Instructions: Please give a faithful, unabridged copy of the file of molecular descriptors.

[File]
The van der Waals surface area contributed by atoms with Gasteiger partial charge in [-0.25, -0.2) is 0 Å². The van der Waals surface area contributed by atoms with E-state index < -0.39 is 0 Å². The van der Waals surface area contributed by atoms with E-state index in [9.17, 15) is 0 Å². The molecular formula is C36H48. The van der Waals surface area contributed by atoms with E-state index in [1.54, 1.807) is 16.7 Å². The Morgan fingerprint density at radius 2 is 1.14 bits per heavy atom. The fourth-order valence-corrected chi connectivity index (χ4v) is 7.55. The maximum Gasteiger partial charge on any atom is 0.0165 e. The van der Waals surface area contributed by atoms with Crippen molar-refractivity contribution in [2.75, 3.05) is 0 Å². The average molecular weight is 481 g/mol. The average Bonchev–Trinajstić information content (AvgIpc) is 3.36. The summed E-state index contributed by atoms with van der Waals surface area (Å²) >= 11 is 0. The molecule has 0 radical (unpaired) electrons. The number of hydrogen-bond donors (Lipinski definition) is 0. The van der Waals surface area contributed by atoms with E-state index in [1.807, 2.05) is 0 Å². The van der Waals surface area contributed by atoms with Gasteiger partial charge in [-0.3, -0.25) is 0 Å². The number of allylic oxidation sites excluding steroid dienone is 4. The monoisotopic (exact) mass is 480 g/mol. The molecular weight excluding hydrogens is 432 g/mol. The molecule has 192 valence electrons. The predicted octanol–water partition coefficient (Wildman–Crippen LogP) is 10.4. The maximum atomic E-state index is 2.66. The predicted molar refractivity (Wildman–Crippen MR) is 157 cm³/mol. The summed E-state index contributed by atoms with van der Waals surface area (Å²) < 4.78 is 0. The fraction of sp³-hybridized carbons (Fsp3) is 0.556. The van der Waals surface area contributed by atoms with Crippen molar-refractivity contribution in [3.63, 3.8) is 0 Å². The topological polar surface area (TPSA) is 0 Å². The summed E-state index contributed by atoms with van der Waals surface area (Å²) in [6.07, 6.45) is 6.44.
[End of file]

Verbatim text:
The van der Waals surface area contributed by atoms with Gasteiger partial charge in [-0.25, -0.2) is 0 Å². The van der Waals surface area contributed by atoms with E-state index < -0.39 is 0 Å². The van der Waals surface area contributed by atoms with E-state index in [9.17, 15) is 0 Å². The molecular formula is C36H48. The van der Waals surface area contributed by atoms with E-state index in [1.54, 1.807) is 16.7 Å². The Morgan fingerprint density at radius 2 is 1.14 bits per heavy atom. The fourth-order valence-corrected chi connectivity index (χ4v) is 7.55. The maximum Gasteiger partial charge on any atom is 0.0165 e. The van der Waals surface area contributed by atoms with Crippen molar-refractivity contribution in [2.75, 3.05) is 0 Å². The average molecular weight is 481 g/mol. The average Bonchev–Trinajstić information content (AvgIpc) is 3.36. The summed E-state index contributed by atoms with van der Waals surface area (Å²) >= 11 is 0. The molecule has 0 radical (unpaired) electrons. The number of hydrogen-bond donors (Lipinski definition) is 0. The van der Waals surface area contributed by atoms with E-state index in [1.807, 2.05) is 0 Å². The van der Waals surface area contributed by atoms with Gasteiger partial charge in [-0.3, -0.25) is 0 Å². The number of allylic oxidation sites excluding steroid dienone is 4. The monoisotopic (exact) mass is 480 g/mol. The molecular weight excluding hydrogens is 432 g/mol. The molecule has 192 valence electrons. The predicted octanol–water partition coefficient (Wildman–Crippen LogP) is 10.4. The maximum atomic E-state index is 2.66. The predicted molar refractivity (Wildman–Crippen MR) is 157 cm³/mol. The summed E-state index contributed by atoms with van der Waals surface area (Å²) < 4.78 is 0. The fraction of sp³-hybridized carbons (Fsp3) is 0.556. The van der Waals surface area contributed by atoms with Crippen molar-refractivity contribution in [3.63, 3.8) is 0 Å². The topological polar surface area (TPSA) is 0 Å². The summed E-state index contributed by atoms with van der Waals surface area (Å²) in [6.07, 6.45) is 6.44.